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Liza Lovdahl Gormsen

This chapter focuses on three interrelated issues linked to the arm’s length principle. First, it considers the Commission’s legal basis for adopting an autonomous ALP different from that of the OECD (hereafter ‘the Commission ALP’) and making it an inherent part of Article 107 TFEU. Second, it questions the Commission’s methodology for applying the ALP, namely de facto using the Commission ALP as the appropriate reference framework in its analysis of a selective advantage rather than the national tax legislation. This analysis will include the Commission’s assertion that a breach of the Commission ALP confers a selective advantage within the meaning of Article 107(1) TFEU. Third, it challenges the Commission’s view that integrated and non-integrated companies are in the same factual and legal situation for tax purposes.

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Liza Lovdahl Gormsen

This chapter focuses on two issues. First, according to the Commission, the Commission ALP forms part of its assessment of tax measures granted to integrated companies under Article 107(1) TFEU 'independently of whether a Member State has incorporated this principal into its national legal system and in what form'. If the Commission can convince the Courts that its version of the ALP is indeed embedded in Article 107 TFEU, the consequence is a harmonisation of national tax systems whereby Member States are required to implement the Commission ALP in domestic tax law even where the ALP does not have competence within the area of direct taxation. Second the Commission uses competition law to promote 'integration through law', by allowing the Commission not merely to tackle barriers to trade, but to dictate detailed prescriptions in policy areas falling outside the remit of EU competences.

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Liza Lovdahl Gormsen

This book investigates whether the European Commission (EC) has the mandate to legislate on direct taxation in sovereign states and ultimately questions whether the EC’s enforcement action in recent tax ruling cases, in the area of state aid, respects the rule of law.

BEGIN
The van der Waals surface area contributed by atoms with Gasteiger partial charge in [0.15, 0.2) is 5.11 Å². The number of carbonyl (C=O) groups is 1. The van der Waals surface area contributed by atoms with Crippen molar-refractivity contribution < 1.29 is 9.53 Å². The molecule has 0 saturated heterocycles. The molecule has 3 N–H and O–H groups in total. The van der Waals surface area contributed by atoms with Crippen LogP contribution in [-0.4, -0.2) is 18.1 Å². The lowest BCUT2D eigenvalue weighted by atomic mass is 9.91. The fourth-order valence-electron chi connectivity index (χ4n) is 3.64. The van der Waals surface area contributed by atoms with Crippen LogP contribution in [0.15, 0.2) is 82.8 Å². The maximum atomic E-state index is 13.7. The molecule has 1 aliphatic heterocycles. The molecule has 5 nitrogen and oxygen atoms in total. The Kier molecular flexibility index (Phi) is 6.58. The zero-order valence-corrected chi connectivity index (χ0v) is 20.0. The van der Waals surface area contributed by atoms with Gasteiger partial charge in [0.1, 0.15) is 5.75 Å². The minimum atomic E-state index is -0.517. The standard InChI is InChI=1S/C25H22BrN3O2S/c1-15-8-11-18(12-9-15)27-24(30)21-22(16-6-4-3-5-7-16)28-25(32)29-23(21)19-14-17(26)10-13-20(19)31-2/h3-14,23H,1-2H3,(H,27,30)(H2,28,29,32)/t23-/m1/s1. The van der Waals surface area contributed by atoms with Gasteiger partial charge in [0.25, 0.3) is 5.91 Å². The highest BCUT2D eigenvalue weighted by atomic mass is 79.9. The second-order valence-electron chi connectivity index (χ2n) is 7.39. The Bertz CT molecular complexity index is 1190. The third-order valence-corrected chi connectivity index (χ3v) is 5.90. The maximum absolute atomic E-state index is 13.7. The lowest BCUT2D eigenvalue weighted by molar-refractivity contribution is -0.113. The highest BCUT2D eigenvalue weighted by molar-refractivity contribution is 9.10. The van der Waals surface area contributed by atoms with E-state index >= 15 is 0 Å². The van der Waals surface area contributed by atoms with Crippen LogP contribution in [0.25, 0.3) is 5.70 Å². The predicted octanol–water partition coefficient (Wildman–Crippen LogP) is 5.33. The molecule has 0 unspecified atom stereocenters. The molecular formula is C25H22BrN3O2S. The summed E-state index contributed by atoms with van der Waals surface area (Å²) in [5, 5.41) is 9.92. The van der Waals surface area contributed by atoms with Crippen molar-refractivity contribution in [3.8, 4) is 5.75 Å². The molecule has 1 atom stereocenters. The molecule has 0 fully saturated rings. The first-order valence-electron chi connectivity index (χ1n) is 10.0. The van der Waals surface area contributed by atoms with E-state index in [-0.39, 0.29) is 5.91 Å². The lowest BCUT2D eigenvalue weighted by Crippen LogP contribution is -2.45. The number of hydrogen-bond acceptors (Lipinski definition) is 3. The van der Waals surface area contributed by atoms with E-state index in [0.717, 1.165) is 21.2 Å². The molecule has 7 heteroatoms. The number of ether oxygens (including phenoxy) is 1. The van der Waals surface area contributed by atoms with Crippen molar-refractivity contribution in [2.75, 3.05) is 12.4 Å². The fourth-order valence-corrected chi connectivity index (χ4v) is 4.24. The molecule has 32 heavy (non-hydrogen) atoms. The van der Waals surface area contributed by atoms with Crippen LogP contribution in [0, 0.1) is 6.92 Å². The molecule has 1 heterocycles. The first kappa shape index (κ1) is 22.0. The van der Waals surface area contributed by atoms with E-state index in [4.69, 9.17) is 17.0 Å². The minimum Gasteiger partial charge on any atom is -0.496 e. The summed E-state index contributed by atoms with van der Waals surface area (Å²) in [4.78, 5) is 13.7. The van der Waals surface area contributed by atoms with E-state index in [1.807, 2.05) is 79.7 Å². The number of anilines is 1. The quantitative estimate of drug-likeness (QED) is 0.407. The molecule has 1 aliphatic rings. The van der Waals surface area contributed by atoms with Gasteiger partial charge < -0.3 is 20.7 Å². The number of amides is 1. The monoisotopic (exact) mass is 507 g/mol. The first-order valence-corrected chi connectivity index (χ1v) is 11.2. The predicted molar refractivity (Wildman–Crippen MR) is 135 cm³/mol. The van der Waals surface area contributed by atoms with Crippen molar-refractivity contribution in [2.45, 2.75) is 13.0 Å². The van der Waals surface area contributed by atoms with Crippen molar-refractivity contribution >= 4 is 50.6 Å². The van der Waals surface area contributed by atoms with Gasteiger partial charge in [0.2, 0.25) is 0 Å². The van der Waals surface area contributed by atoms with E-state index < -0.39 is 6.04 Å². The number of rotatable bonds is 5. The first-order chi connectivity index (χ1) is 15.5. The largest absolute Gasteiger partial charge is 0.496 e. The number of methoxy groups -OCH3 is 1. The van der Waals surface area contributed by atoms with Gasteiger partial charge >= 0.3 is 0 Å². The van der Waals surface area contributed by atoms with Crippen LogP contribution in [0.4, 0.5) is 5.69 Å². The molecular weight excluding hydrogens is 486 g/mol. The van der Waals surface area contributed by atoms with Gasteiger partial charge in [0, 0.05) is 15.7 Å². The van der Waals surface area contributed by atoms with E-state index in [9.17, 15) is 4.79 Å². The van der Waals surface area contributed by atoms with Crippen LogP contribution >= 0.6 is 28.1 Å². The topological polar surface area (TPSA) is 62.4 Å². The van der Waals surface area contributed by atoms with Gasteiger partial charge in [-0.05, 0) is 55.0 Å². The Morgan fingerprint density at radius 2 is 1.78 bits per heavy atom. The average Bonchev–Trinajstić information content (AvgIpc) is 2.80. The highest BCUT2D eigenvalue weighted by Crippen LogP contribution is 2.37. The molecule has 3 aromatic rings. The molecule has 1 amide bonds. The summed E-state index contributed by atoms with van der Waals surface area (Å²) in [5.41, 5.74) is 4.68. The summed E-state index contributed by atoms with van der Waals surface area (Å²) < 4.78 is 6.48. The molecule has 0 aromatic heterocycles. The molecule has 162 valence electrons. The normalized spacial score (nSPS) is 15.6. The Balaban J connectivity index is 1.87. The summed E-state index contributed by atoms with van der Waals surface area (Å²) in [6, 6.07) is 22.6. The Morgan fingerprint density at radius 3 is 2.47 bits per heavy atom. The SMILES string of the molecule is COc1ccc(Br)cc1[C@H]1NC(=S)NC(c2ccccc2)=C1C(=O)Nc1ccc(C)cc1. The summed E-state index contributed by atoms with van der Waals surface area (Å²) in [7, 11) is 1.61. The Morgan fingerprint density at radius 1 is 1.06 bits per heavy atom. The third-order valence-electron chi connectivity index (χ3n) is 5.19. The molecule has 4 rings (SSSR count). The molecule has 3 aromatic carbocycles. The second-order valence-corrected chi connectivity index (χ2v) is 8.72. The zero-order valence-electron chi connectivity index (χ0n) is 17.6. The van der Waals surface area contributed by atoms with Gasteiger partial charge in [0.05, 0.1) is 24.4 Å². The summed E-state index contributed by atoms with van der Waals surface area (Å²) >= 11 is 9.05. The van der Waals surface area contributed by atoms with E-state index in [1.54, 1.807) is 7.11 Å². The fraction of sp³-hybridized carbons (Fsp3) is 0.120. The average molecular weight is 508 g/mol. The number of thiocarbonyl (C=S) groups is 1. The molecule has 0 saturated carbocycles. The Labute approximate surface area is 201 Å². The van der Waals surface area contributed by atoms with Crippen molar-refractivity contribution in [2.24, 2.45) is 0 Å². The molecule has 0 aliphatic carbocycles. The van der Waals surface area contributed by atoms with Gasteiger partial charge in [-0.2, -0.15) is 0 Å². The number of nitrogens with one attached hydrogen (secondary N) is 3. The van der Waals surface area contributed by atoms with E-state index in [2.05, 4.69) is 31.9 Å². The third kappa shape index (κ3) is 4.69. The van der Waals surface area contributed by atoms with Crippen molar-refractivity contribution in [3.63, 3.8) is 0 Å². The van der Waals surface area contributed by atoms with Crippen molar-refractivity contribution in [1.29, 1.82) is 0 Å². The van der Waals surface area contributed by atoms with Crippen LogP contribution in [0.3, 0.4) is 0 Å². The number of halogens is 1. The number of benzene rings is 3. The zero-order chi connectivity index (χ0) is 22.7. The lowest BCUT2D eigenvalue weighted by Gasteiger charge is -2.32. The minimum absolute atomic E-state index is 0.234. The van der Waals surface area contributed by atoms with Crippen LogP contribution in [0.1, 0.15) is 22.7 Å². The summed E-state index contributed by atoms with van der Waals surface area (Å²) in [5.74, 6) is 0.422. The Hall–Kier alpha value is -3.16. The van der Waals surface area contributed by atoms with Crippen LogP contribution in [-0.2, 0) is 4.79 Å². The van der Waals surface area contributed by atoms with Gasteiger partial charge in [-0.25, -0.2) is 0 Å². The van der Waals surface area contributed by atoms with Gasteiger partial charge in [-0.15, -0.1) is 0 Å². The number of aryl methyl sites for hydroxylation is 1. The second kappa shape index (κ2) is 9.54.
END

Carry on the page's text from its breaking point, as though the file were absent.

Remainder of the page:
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Liza Lovdahl Gormsen

A significant upshot of the recent Commission decisions in the field of State aid is the exposure of the division between the EU and the US in relation to gov¬ernment subsidies and, more broadly, corporate taxation. Hence, this chapter will look at how the two legal orders address the issue of government subsidies and explore the reasons for their different approaches. This chapter will also compare and contrast the EU State aid regime with international practices, more specifically the WTO regime. In addition, the approach adopted by the Commission in the recent tax cases will also be assessed in the broader context of the international consensus on transfer pricing and the ALP.

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Liza Lovdahl Gormsen

This book explores whether the European Commission’s (the ‘Commission’) recent tax rulings in relation to Member States’ advance pricing arrangements (APAs) reflect a genuine problem of illegal State aid under Article 107 of the Treaty on the Functioning of the European Union (TFEU) or whether the Commission is actually using the State aid rules to harmonise national tax systems in a manner that is contrary to the Treaty.

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Liza Lovdahl Gormsen

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Liza Lovdahl Gormsen

This chapter argues that the Commission’s order of recovery in the recent tax cases is highly questionable due to the Commission’s novel legal analysis of State aid law. Recovery in cases where the Commission relied on a legal interpretation of the law unknown to the parties at the time of enforcement is inconsistent with the rule of law. If the Commission decides to adopt a new interpretation of Article 107 TFEU, it should allow companies and Member States a reasonable transitional period to adjust their tax affairs or not order recovery of aid

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Liza Lovdahl Gormsen

This chapter provides a summary of the Commission’s State aid decisions and open formal investigations concerning tax rulings by certain Member States. In all of these cases, the Commission decided, or was of the preliminary view, that the Member State in question had breached Article 107(1) TFEU, with the main issue being the granting of a selective advantage.

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Liza Lovdahl Gormsen

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Liza Lovdahl Gormsen